When Aleney de Winter revisted Bali with her young family, almost two decades had passed since her first trip to the island paradise.
On my first trip I experienced a taste of the island’s endless beaches, pretty terraced rice fields, tranquil temples and the colour and kindness of Balinese Hindu culture. But, being young and foolish, I also tasted a touch too much bourbon, and after a big night out in Kuta ended up so inebriated that I tried to buy a horse. Of the live, whinnying variety.
I bartered with a kart driver convinced that I’d be saving it from a life of servitude and, in my stupor, that I’d have no dramas whatsoever taking it back to our resort or getting it through customs the next day. It wasn’t one of my finer moments... nor was the resulting hangover.
That was then and this is now and my embarrassment has finally subsided enough that I’ve decided it’s time for a second taste of this island paradise. This time I’ve come armed with a little maturity and two small children so I’m fairly certain there’ll be no drunken equine acquisitions.
From the moment we arrive at Ayana Resort and Spa, we feel like rock stars. The expansive resort overlooking the Indian Ocean at Jimbaran is just 10-kilometres from the airport yet completely secluded and more than a little bit special. The villa lobby is surrounded by an exquisite lotus pool where we are greeted with fruity refreshments and floral leis before being buggied to our Cliff Villa, the scale of which is astounding.
Jaws drop as we take in the luxurious living area, bedroom with enormous canopied bed and bathroom that’s the size of our entire apartment at home. The bath is brimming with floating flower petals and a gift bag with a rubber ducky is presented to both our delighted children.
Meanwhile, I am presented with a cell phone, our mobile hotline to the personal butler that we, as villa guests (the resort also offers standard suites and rooms in its 290-room hotel) are privileged to enjoy. Wow! We don’t have the first clue what to do with a butler but are quite prepared to spend the next few days working it out.
Outside, there’s a private plunge pool, bale (Balinese pavilion) and enormous daybed overlooking the ocean where, blown away by the sheer scale of the 77-hectare cliff-top resort, we snuggle up together and ponder where to begin.
There’s an award-winning spa, 18-hole golf course, tennis pavilion, fitness centre, five swimming pools, a retail arcade and abundant kids activities but Rafferty and I decide we’ll begin at the resort’s L'Atelier Parfums where we learn about the process of making perfume. The mad scientist in him loves the test tubes and beakers in the hands-on workshop and he proves to have quite a nose, creating an original, and pretty, fragrance which he sweetly names “Marlo” for his sister.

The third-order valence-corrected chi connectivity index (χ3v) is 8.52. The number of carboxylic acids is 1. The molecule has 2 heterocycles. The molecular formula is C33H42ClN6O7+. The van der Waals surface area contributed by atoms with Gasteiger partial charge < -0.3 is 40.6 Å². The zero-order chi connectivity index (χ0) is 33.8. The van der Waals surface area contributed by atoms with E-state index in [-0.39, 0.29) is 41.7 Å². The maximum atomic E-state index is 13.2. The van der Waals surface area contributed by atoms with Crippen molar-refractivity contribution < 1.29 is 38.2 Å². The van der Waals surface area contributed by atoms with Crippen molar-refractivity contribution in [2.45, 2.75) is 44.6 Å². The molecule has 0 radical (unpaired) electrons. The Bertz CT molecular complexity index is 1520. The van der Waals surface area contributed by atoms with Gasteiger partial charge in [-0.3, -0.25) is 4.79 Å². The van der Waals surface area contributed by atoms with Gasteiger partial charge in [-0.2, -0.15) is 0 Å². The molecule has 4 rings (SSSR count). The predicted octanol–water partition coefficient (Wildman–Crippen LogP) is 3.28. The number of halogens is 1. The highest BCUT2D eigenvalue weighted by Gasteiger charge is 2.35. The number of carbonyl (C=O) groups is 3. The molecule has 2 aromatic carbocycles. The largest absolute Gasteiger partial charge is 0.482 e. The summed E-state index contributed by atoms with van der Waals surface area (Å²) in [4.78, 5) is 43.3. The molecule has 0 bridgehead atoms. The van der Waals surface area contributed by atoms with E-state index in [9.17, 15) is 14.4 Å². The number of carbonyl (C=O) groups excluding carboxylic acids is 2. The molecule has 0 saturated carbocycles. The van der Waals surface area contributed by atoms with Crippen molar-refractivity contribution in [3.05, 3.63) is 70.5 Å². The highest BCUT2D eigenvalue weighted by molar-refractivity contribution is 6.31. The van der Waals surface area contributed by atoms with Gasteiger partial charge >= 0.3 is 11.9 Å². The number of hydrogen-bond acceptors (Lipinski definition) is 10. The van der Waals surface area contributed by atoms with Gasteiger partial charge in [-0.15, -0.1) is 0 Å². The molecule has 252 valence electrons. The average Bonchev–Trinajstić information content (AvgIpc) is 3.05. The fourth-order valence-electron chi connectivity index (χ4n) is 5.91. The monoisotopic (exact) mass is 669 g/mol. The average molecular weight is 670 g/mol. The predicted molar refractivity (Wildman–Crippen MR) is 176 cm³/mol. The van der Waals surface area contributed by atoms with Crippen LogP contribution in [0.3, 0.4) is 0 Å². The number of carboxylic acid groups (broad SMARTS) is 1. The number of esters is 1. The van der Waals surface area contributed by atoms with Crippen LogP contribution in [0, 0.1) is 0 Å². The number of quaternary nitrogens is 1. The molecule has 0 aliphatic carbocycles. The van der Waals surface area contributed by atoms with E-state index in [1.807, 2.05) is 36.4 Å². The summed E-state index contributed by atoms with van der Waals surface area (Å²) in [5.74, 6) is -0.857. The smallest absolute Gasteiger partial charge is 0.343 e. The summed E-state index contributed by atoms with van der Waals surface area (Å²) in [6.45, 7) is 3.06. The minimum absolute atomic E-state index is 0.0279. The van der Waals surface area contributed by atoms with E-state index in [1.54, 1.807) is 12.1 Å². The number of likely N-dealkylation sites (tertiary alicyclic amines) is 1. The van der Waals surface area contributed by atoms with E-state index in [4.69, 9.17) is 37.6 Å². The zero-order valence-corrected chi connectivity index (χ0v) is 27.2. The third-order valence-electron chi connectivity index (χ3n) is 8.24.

After a morning of aromatic adventure we catch up with the rest of our clan to pool hop across the resort. Choosing only one from the five on offer - each boasting infinity edges and spurting fantasy creatures - proving quite impossible. While the kids could happily spend the rest of the day in the water, the lure of Ayana’s award-winning Thermes Marins Bali Spa proves impossible to resist. Leaving the kids to splash about with their dad on the twisting waterslides of the children’s pool, I sneak off to road test the signature ‘seven chakra dhara’ treatment. I melt.
Not wanting my husband to miss out, the following morning we take advantage of the resort’s babysitting service for Marlo while Rafferty happily heads of to the resorts kids club - which, along with a fabulous program of crafts and traditional games, boasts its own outdoor petting zoo with lambs, piglets, rabbits and ducks - to hit the spa’s Aquatonic seawater jet pool, for an hour of invigorating hydrotherapy.
As hard as it is to tear ourselves away from Ayana, we want our kids to experience a little Balinese culture so we nab a resort driver to take us the 11th Century temple at Uluwatu, about half an hour away. Perched high on a steep cliff that overlooks the ocean, the location is even more remarkable than the temple itself and the perfect spot to view one of Bali’s spectacular sunsets.
We’ve arrived on a Balinese holiday and the place is alive with worshippers. Marlo takes a fancy to one of the locals and quite literally throws herself at him. In a gesture that perfectly encapsulates the kind nature of the Balinese people, he scoops her into his arms and carries her into the temple courtyard, where tourists are not allowed, for the priest to bless her before returning her to me with a gentle smile. It is a profoundly touching moment.